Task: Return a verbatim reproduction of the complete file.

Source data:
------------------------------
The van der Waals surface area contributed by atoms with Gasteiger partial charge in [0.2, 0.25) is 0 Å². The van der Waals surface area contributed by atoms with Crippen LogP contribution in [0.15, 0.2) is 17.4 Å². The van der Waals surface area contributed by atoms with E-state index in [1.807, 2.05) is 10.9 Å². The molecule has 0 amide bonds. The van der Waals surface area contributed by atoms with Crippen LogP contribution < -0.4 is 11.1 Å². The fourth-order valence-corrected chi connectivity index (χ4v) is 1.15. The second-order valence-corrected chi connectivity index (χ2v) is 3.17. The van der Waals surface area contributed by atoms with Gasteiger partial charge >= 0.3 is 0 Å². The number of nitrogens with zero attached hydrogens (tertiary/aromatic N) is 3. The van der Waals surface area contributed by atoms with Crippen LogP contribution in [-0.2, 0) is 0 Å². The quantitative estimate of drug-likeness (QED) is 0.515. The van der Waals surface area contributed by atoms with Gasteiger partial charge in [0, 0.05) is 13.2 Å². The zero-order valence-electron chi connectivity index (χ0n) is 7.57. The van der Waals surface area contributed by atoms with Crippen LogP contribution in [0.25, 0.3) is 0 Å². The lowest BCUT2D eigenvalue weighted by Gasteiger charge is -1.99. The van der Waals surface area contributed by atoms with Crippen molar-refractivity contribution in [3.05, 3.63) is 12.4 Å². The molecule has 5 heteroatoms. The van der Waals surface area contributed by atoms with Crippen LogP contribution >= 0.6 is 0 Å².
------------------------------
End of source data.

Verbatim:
The van der Waals surface area contributed by atoms with Gasteiger partial charge in [0.2, 0.25) is 0 Å². The van der Waals surface area contributed by atoms with Crippen LogP contribution in [0.15, 0.2) is 17.4 Å². The van der Waals surface area contributed by atoms with E-state index in [1.807, 2.05) is 10.9 Å². The molecule has 0 amide bonds. The van der Waals surface area contributed by atoms with Crippen LogP contribution < -0.4 is 11.1 Å². The fourth-order valence-corrected chi connectivity index (χ4v) is 1.15. The second-order valence-corrected chi connectivity index (χ2v) is 3.17. The van der Waals surface area contributed by atoms with Gasteiger partial charge >= 0.3 is 0 Å². The number of nitrogens with zero attached hydrogens (tertiary/aromatic N) is 3. The van der Waals surface area contributed by atoms with Crippen LogP contribution in [-0.2, 0) is 0 Å². The quantitative estimate of drug-likeness (QED) is 0.515. The van der Waals surface area contributed by atoms with Gasteiger partial charge in [0, 0.05) is 13.2 Å². The zero-order valence-electron chi connectivity index (χ0n) is 7.57. The van der Waals surface area contributed by atoms with Crippen LogP contribution in [0.25, 0.3) is 0 Å². The lowest BCUT2D eigenvalue weighted by Gasteiger charge is -1.99. The van der Waals surface area contributed by atoms with Crippen molar-refractivity contribution in [3.05, 3.63) is 12.4 Å². The molecule has 5 heteroatoms. The van der Waals surface area contributed by atoms with Crippen LogP contribution >= 0.6 is 0 Å².